AR: Hello viewers, and welcome to Anaxios TV’s blockbuster new show, A Chat with an Orthodox Librarian. I am your host, Reader Alexis Riggle, and today we have on our show the infamous Father Vasiliy Vasileivich, official spokesman for COROC, the Church Overseas of Orthodox Christians, and pastor of Saints Boris and Gleb and Vladimir and Olga Russian Orthodox Church in Sydney, Australia. Welcome, Father Vasiliy.
VV: Is good to being here.
AR: You say that every time I interview you.
VV: I have permission from bishop to say little white lies.
AR: I’m not sure what to think about that.
VV: Before we are beginning interview, I have question.
VV: Are you librarian?
AR: Well, no, but I do own a lot of books.
VV: Does bishop know you are telling little white lies?
AR: We had meant to get a real librarian, but couldn’t talk one into coming on the show.
VV: Why am I not sur–
AR: So, Father V, why don’t you tell us about your new book, Borscht Soup for Orthodox Soul?
AR: I can’t believe you did that.
VV: How long have you been interviewing me?
AR: Oh, I don’t know, seven, maybe eight years?
VV: This was rhetorical question.
AR: Your book?
VV: Yes. In new book, Borscht Soup for Orthodox Soul, I have collected many inspirational stories of ordinary Orthodox person across English- and Russian-speaking world. These stories show–
AR: Why only the English- and Russian-speaking world?
VV: I cannot afford translator. Must you to interrupt?
AR: How long have I been interviewing you?
VV: – power of love of God and power of love between good Orthodox persons everywhere.
AR: Everywhere in the English- and Russian-speaking world.
VV: I am ignoring you now.
VV: Actually is not quite accurate to say only across English- and Russian-speaking Orthodox world. Some I steal from lives of Desert Fathers, some from Prologue of Ochrid.
AR: Isn’t that a copyright violation?
VV: Desert Fathers are dead for over one thousand years.
AR: Did you translate them yourself?
VV: Do I look like I am speaking Greek or Latin?
AR: What does somebody who speaks Greek or Latin look like?
VV: Hellenic or Roman, of course.
AR: What is the first story in your anthology?
VV: First story is called, “How to Live Your Podvig.”
AR: I thought these were feel-good stories about love. Isn’t a podvig a difficult and strenuous spiritual undertaking?
VV: I love difficult and strenuous spiritual undertakings. Do not you?
AR: I refuse to answer that on the grounds it might incriminate me.
VV: Tscha! Americans.
AR: Like Lady Gaga says, I was born this way.
VV: Ask about second story.
AR: What about your second story?
VV: I thought you never would to ask. Second story is, “Together, Achieving Our Olympic Podvig.”
AR: This podvig thing is quite a theme here.
AR: What’s an Olympic podvig?
VV: I am not sure. I am only anthologist, not author. But writer is from Greece, so maybe this is referring to mountain.
AR: You didn’t read it?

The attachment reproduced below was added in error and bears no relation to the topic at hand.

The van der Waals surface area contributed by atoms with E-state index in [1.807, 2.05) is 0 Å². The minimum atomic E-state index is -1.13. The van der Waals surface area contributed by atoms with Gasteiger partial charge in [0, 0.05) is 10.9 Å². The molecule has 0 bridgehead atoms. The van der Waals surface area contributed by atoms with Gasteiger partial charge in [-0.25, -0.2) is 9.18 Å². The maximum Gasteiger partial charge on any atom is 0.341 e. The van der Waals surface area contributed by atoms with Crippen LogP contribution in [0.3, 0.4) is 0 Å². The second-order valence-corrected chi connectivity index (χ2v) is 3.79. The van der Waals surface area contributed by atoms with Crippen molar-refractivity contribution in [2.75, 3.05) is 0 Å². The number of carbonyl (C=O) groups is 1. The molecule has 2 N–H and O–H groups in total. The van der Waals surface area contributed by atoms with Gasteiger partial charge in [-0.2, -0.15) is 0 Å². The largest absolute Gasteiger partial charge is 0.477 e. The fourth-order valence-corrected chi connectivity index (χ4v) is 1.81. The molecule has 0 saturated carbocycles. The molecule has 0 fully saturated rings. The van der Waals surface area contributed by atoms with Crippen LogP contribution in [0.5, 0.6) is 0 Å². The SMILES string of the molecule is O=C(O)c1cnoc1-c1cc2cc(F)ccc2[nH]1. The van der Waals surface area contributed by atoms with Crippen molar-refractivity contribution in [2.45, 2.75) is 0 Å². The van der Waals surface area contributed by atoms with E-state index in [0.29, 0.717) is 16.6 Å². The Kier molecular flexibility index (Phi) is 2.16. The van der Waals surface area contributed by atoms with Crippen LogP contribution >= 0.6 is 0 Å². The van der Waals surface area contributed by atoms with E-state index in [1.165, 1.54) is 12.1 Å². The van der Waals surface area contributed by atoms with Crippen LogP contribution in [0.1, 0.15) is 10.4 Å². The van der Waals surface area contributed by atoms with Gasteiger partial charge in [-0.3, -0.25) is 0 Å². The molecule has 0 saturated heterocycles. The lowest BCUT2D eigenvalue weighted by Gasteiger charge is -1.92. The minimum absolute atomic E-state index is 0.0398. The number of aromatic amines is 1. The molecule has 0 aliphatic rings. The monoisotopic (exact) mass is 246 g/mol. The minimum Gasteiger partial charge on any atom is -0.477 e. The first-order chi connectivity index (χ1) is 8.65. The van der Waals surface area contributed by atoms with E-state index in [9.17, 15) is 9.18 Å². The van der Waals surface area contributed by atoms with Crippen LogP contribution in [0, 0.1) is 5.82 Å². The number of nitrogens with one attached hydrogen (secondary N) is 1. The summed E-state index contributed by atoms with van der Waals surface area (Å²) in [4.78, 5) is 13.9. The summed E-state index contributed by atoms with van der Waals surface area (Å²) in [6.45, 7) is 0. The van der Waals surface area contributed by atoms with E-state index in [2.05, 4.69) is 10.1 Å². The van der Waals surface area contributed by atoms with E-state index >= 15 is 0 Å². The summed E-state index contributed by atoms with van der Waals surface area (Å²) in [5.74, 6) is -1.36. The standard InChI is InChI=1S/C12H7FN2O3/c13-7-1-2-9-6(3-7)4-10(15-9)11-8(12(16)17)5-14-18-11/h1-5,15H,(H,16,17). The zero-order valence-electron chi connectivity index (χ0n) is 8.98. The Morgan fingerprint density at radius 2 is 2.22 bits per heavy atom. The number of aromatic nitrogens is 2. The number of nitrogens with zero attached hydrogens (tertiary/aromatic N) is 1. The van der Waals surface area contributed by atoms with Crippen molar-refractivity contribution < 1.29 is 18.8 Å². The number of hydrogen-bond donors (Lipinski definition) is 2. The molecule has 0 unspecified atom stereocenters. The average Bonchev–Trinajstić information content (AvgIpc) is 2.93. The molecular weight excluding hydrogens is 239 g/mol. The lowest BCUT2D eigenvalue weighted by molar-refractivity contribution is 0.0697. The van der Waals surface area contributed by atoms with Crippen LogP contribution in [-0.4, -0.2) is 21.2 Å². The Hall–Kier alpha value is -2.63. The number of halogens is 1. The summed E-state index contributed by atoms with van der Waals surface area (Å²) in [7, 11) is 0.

VV: I am busy man.
AR: How many of these books that you have published did you actually write?
VV: Third story is, “Follow Your Podvig.”
AR: What exactly does any of this have to do with Borscht?
VV: Borscht is comforting to body. These stories are comforting to soul.
AR: How is it comforting to read about somebody else’s podvig?
VV: When you are reading these stories, you are thinking, “This could to be my podvig. How comforting that my podvig is not so hard as this podvig is hard.”
AR: What if your readers have more difficult podvigs than the ones in the book?
VV: Then they are thinking, “How comforting to know that somebody has easy podvig. I was thinking they were all as hard as mine.”
AR: Maybe these podvigs are actually very hard to the people who wrote the stories?
VV: Then you are thinking, “How comforting that I am not only one with podvig that is hard to me.”
AR: You seem to have covered all the bases.
VV: You are forgetting home plate.
AR: Which is?
VV: If these podvigs are harder than your podvig, but these people find them easier than you find your wimpy podvig.
AR: And how is that comforting?
VV: Is not. This kind of person probably should not buy book.
AR: How do you know all these baseball metaphors? They don’t play baseball in Australia.
VV: When young, I spend one summer in Japan.
AR: Did you see the Nikolai-do?
VV: No, I am not enjoying the martial arts.
AR: I meant–
VV: I am knowing what you meant. I am pulling leg. Yes, I see beautiful Nikolai-do, and meet many beautiful Orthodox Japanese persons.
AR: Did you get any stories for your book from them?
VV: I was 17 years of the age. I did not know I would be writing–
VV: –this book.
AR: Were you able to get any stories from famous authors, like Freddi Meadows-Green?
AR: Is not important.
VV: My accent is rubbing off on you.
AR: Any last things you would like to say about your book?
VV: Only to say, please to buy. Is published by Anaxios Press, and is available at Orinoco.com, or fine brick-and-the-mortar bookstores everywhere, all five of them.
AR: Thank you, Father Vasiliy.
VV: Is pleasure.
AR: Is that a little white lie?
VV: Being polite to smarty-pants obnoxious American so-to-call-him editor is part of podvig.
AR: I’m glad you’re so polite.
AR: And that’s all for this week’s A Chat with an Orthodox Librarian. Be with us next week when we talk with Spanky Schiffer about his new book, And I Didn’t Much Like My Grandparents Either.
Copyright © 2012 Alex Riggle. All Rights Reserved.